Review Summary: Old habits die hard, but they somewhat payoff.
Rhapsody (of Fire) was never a popular band to begin with. With so many other artists that were changing the genre of metal as we know it within the early nineties, audiences were much more interested in what was new rather than sticking with the same old formulaic music over and over again. Their third album, Dawn of Victory
is no exception. If anything, this was probably the worst timing in history to release an album that was in similar style to earlier power metal artists. The whole music industry was changing, with System of a Down’s Toxicity
becoming a huge critical and commercial hit and Linkin Park’s Hybrid Theory
making a huge boom in the nu-metal genre that wasn’t seen for the last ten-to-fifteen years, no one wanted to stick to the “olden days” of metal per say.
To give Rhapsody credit, they do in fact change a couple of things in this album that they never really did in their last two albums, Legendary Tales
and Tales of Enchanted Lands
. First off, it’s a tighter, if not more restricted sound than it was before. The overall instrumentation, while still well executed, plays less of a roll giving the vocals and orchestrations a push to the front seat to carry the heavy weight of keeping the audience’s attention. However, it’s not a bad thing for Rhapsody to do this because the energy is still present. This time it’s Fabio that has to carry it throughout most of the record instead of Truilli and the other members, and he does so quite nicely. He still places his voice in a flowing manner, and the choir vocals back him up nicely such as in the title track. This showcases that Rhapsody is starting to break from their comfort zone since the last two albums had a much more guitar oriented sound. Not much can be said about the lyrics other than it still has its “cheesy charm” if you will, continuing the story from before.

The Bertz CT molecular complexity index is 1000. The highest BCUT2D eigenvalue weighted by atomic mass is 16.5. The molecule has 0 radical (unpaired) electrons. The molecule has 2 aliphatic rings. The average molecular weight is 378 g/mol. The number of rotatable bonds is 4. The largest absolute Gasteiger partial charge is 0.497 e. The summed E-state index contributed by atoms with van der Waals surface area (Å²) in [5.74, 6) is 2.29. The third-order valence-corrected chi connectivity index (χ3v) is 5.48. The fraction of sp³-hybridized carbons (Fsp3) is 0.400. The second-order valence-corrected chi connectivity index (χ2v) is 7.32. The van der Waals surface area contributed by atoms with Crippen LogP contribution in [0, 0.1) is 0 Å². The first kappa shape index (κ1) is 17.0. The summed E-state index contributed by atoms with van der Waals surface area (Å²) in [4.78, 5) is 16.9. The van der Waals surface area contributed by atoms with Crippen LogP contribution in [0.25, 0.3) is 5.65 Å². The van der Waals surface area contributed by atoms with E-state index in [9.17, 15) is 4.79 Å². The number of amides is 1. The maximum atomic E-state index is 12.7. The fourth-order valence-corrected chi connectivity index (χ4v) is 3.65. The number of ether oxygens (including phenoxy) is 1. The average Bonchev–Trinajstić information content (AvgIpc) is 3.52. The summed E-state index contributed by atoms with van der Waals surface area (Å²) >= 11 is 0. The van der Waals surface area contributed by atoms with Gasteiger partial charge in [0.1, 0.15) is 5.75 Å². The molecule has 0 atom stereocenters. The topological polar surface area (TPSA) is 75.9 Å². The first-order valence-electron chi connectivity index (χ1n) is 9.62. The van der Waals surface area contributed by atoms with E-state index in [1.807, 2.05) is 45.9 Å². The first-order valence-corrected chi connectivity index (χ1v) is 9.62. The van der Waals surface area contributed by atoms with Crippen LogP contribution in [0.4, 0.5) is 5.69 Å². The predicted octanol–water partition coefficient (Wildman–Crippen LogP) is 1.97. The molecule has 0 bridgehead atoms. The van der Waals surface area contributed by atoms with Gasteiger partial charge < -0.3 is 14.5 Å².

However, the one thing that Rhapsody doesn’t change is the formulaic structure. It still starts off with the typical instrumental whose purpose is to build the suspense into the next track (though the way the sound is in the album, some may find the album a little lackluster) which pounds into the complexity of its flashy guitars and drums, which again are well-performed. Then there’s the instrumental interlude which surprisingly arrives rather late into the album, making a rather pointless attempt to dissolve monotony as it’s the only slower, ballad sounding song in the album. However, it doesn’t negatively affect the album greatly due to the bands rather well made decision to change a few things to keep the record from going stale.
Even if Dawn of Victory
doesn’t truly break any barriers for Rhapsody, it still remains an enjoyable record for the most part. Some may find that the similarities and comparisons to their last two records would have Dawn of Victory
make Rhapsody a repetitive and stale group, and I don’t blame them. But this record can be summed up like this: Rhapsody changes a few necessary things, but they still hold with the same ideas from before. In other words, it’s nothing more than another Rhapsody album, but with a couple of alterations. And it works within its own right. It may as well be the least favorable of the first three albums, but it doesn’t make it bad in any way.